The provision of patient personal hygiene in the intensive care unit : a descriptive exploratory study of bed-bathing practice
Coyer, Fiona M., O'Sullivan, Judy, & Cadman, Nicola (2011) The provision of patient personal hygiene in the intensive care unit : a descriptive exploratory study of bed-bathing practice. Australian Critical Care, 24(3), pp. 198-209.
The provision of the patient bed-bath is a fundamental nursing care activity yet few quantitative data and no qualitative data are available on registered nurses’ (RNs) clinical practice in this domain in the intensive care unit (ICU). The aim of this study was to describe ICU RNs current practice with respect to the timing, frequency and duration of the patient bed-bath and the cleansing and emollient agents used.
The study utilised a two-phase sequential explanatory mixed method design. Phase one used a questionnaire to survey RNs and phase two employed semi-structured focus group (FG) interviews with RNs. Data was collected over 28 days across four Australian metropolitan ICUs. Ethical approval was granted from the relevant hospital and university human research ethics committees. RNs were asked to complete a questionnaire following each episode of care (i.e. bed-bath) and then to attend one of three FG interviews: RNs with less than 2 years ICU experience; RNs with 2–5 years ICU experience; and RNs with greater than 5 years ICU experience.
During the 28-day study period the four ICUs had 77.25 beds open. In phase one a total of 539 questionnaires were returned, representing 30.5% of episodes of patient bed-baths (based on 1767 bed occupancy and one bed-bath per patient per day). In 349 bed-bath episodes 54.7% patients were mechanically ventilated. The bed-bath was given between 02.00 and 06.00 h in 161 episodes (30%), took 15–30 min to complete (n = 195, 36.2%) and was completed within the last 8 h in 304 episodes (56.8%). Cleansing agents used were predominantly pH balanced soap or liquid soap and water (n = 379, 71%) in comparison to chlorhexidine impregnated sponges/cloths (n = 86, 16.1%) or other agents such as pre-packaged washcloths (n = 65, 12.2%). In 347 episodes (64.4%) emollients were not applied after the bed-bath. In phase two 12 FGs were conducted (three FGs at each ICU) with a total of 42 RN participants. Thematic analysis of FG transcripts across the three levels of RN ICU experience highlighted a transition of patient hygiene practice philosophy from shades of grey – falling in line for inexperienced clinicians to experienced clinicians concrete beliefs about patient bed-bath needs.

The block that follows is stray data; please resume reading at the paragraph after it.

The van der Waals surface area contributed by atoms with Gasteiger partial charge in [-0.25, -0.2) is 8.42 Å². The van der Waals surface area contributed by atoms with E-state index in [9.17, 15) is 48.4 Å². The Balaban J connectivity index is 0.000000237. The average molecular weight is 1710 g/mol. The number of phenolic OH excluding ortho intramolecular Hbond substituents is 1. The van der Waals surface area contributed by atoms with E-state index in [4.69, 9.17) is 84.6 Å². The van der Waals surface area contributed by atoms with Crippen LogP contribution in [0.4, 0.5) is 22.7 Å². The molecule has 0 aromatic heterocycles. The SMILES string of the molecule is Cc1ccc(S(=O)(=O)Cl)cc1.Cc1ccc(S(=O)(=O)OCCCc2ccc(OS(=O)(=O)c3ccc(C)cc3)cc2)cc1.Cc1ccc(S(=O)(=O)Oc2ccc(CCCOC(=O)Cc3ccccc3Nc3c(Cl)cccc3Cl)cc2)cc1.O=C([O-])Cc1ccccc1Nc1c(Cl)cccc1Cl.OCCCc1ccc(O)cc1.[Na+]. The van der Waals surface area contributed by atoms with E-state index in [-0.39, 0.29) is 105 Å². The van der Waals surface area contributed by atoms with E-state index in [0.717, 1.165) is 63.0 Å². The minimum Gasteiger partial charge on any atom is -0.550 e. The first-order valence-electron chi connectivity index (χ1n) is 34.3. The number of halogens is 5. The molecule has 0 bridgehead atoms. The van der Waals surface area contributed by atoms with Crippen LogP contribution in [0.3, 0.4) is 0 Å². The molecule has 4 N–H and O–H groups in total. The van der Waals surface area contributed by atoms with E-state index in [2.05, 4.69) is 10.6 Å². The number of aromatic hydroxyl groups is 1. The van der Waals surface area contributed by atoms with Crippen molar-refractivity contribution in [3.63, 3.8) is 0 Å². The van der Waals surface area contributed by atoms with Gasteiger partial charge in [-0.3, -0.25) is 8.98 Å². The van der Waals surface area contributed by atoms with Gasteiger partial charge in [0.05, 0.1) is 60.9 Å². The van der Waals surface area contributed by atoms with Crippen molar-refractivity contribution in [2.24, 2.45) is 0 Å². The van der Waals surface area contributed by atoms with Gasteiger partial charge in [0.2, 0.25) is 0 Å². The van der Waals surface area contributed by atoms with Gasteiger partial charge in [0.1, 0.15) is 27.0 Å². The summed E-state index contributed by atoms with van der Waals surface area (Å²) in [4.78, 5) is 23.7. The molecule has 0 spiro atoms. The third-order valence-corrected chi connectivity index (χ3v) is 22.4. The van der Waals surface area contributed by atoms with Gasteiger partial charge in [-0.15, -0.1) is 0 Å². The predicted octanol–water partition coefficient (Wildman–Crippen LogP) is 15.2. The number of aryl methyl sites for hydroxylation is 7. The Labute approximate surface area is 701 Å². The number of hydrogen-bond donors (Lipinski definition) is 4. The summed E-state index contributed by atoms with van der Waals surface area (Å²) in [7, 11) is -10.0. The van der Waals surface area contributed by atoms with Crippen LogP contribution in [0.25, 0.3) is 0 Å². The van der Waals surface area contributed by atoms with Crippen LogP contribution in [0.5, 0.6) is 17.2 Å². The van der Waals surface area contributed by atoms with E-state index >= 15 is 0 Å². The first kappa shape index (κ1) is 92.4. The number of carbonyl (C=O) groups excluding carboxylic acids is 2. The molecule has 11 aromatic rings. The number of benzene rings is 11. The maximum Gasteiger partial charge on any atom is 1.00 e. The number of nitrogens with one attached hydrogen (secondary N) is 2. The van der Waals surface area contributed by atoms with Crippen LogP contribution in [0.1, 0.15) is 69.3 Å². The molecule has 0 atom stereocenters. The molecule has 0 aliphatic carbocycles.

This study identified variation in process and products used in patient hygiene practices in four ICUs. Further study to improve patient outcomes is required to determine the appropriate timing of patient hygiene activities and cleansing agents used to improve skin integrity.
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|Item Type:||Journal Article|
|Keywords:||Nursing Care, Patient hygiene, Bed-bath, Intensive or critical care, mixed methods design|
|Subjects:||Australian and New Zealand Standard Research Classification > MEDICAL AND HEALTH SCIENCES (110000) > NURSING (111000)|
|Divisions:||Current > QUT Faculties and Divisions > Faculty of Health|
Current > Schools > School of Nursing
|Copyright Owner:||Copyright 2010 Australian College of Critical Care Nurses|
|Deposited On:||23 Nov 2010 10:22|
|Last Modified:||24 Oct 2013 14:22|
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